The other way was that people came to me and said, “Hey, my boss says I need more presence.” I would say, “Well, what does your boss mean by that?” They would say, “I don’t know. They don’t know. But they said I need it and I’ve got to work on it.” There’s this idea around presence that we can’t really define it, but we know it when we see it.
One way that I wanted to crack this nut of how to develop something that we can’t really define was to start looking at people who do have presence. I was fortunate enough that when I was an actor, I used to hang out on movie sets and around people who absolutely have presence, and who get paid a lot of money because of the amount of presence that they have.
I will never forget when I worked with Matt LeBlanc. Twice. Once on Friends and then on his show Joey, the spin-off. This was at the height of Friends frenzy – they were the “it” group and he was making a lot of money per episode. To be around somebody who was so famous and so wealthy was a really interesting experience. He was one of those people that really did shine. He just had that charisma, that X-factor. He had that thing that just made you want to be around this person – and at the same time, he was so cool and so down to earth, and so available and approachable. He was just a very attractive person, outside of his physical attractiveness. He was magnetic.
I’ve been around celebrities and A-list actors, and then when I transferred into the business world, I’ve also been around business leaders who have that x-factor, that charisma. I started to notice that there were commonalities.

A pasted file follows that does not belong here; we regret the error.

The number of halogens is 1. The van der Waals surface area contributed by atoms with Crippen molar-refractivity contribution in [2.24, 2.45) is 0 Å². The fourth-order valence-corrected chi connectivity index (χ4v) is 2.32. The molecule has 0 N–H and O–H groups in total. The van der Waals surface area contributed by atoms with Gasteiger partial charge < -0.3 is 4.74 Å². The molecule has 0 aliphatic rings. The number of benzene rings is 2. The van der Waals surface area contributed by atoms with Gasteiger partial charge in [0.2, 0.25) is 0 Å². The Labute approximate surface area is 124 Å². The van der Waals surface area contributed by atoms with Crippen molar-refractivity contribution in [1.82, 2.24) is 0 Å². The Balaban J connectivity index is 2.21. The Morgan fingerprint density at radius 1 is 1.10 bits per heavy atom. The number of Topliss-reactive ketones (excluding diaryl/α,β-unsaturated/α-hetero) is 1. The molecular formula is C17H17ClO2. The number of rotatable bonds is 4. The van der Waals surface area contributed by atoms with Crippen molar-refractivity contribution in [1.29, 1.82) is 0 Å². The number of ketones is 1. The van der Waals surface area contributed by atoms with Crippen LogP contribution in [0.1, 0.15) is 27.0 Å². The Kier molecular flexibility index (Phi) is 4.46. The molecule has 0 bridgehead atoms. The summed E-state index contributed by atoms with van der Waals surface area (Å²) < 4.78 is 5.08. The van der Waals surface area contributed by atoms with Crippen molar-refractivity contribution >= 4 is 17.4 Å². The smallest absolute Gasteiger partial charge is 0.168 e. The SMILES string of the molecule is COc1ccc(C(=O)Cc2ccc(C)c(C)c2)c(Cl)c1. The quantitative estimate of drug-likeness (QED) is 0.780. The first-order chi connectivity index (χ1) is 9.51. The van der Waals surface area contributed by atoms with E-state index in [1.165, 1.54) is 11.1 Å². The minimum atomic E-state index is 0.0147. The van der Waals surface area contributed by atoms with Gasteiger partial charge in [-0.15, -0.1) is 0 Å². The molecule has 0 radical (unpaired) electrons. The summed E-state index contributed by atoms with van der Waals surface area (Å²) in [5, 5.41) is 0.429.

Also, if you think about those people that you admire, whether they are celebrities or not, there is a sense that they are comfortable in their own skin and they know who they are – authenticity. There’s a sense that they believe in themselves, they know that they’re good at what they do, and that they believe that they can deliver – confidence. And, you get a sense that they have a connection to a larger purpose or mission, and that they understand that they’re contributing to a cause that’s larger than themselves.
So, ACP shows up with people who have presence and charisma, and ACP shows up with people who lack them. That’s how I came up with this framework: the ACP Presence model. The whole thesis is, if you can cultivate authenticity, confidence, and purpose, then you will start to express those qualities and characteristics that we associate with leadership presence.
Now, I created this model within the context of leadership communication, but it can certainly translate to other situations. It really is a framework that you can use for personal and professional development. It’s something that you can use for individual development, for leadership, and for creating a culture within an organization that fosters authenticity, confidence, and purpose. It’s a very translatable, transferable, universal framework that can apply to different situations and from the individual to the collective.